Invasive Species Compendium

Detailed coverage of invasive species threatening livelihoods and the environment worldwide

Abstract

Studies on the population dynamics of the potato tuber moth (Phthorimaea operculella Zell. (Lep., Gelechiidae)) in the Republic of Yemen.

Abstract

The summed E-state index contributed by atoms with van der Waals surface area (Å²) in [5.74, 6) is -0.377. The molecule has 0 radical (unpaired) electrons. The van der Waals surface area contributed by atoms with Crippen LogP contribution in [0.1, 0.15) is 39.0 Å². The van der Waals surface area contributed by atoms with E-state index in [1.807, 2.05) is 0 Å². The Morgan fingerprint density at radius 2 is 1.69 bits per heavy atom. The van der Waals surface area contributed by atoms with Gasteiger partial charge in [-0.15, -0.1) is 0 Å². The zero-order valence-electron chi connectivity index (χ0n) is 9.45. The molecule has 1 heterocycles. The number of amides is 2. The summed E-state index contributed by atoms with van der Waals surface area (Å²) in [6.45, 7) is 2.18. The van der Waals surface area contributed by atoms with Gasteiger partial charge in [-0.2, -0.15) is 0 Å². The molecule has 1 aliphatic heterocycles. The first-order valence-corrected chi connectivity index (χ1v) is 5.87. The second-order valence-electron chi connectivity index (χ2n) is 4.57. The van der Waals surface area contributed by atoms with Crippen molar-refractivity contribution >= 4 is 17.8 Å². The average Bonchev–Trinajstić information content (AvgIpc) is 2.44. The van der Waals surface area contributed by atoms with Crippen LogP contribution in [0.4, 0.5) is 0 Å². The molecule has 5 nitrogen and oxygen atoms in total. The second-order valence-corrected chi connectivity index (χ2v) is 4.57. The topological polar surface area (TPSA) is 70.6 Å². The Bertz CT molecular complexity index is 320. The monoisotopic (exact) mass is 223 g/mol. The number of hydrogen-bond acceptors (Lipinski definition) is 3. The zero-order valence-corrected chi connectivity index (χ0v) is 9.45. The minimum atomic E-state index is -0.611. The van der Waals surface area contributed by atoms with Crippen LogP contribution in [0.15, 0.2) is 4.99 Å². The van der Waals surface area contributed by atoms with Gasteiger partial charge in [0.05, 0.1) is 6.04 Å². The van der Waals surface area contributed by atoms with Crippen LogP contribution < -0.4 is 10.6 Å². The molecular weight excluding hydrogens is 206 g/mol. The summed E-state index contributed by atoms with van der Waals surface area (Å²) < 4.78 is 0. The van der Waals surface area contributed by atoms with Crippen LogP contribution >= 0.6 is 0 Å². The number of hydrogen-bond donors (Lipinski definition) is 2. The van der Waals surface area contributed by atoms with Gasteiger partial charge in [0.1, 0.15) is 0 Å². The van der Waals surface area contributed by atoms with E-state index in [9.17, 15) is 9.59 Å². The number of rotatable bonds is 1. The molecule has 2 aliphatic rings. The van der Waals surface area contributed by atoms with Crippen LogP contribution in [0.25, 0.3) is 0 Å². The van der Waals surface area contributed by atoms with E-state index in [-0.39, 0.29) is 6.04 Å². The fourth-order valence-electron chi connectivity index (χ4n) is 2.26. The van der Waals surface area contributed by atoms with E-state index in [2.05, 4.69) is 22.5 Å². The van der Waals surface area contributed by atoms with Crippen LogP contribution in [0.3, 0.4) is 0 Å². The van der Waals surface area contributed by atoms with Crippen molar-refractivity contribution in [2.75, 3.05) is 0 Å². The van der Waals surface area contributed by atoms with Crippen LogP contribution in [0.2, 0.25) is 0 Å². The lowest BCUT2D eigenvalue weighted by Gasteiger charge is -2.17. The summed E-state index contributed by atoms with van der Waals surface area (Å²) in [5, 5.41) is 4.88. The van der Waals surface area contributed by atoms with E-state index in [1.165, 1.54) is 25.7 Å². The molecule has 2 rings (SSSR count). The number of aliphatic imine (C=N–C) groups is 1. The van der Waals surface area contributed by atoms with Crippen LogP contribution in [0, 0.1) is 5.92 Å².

The development of Phthorimaea operculella in Yemen was strongly determined by climatic factors. Reproduction took place in the summer between June and August, and there were 8 generations within 1 year. The period of development from egg to adult took less than 30 days in the summer and at least 70 days in the winter. Non-harvested potato tubers served as places for hibernation. Secondary host plants, such as Datura stramonium, were destroyed by frost and did not contribute to hibernation. The build-up of the pest population resulted predominantly from the farmers' practice of using infested seed potatoes. The parasitization rate by Diadegma molliplum [?D. mollipla] and Chelonus phthorimaeae reached 30-40% at the beginning of the vegetative period from March to April, and 60-80% in the 2nd cultivation period from August to September. Other natural enemies included Carabidae, Coccinellidae, Staphylinidae, Syrphidae and Chrysopidae, and a specific granulosis virus belonging to the Baculoviridae occurred endemically. These factors are discussed as part of an integrated pest management programme for P. operculella.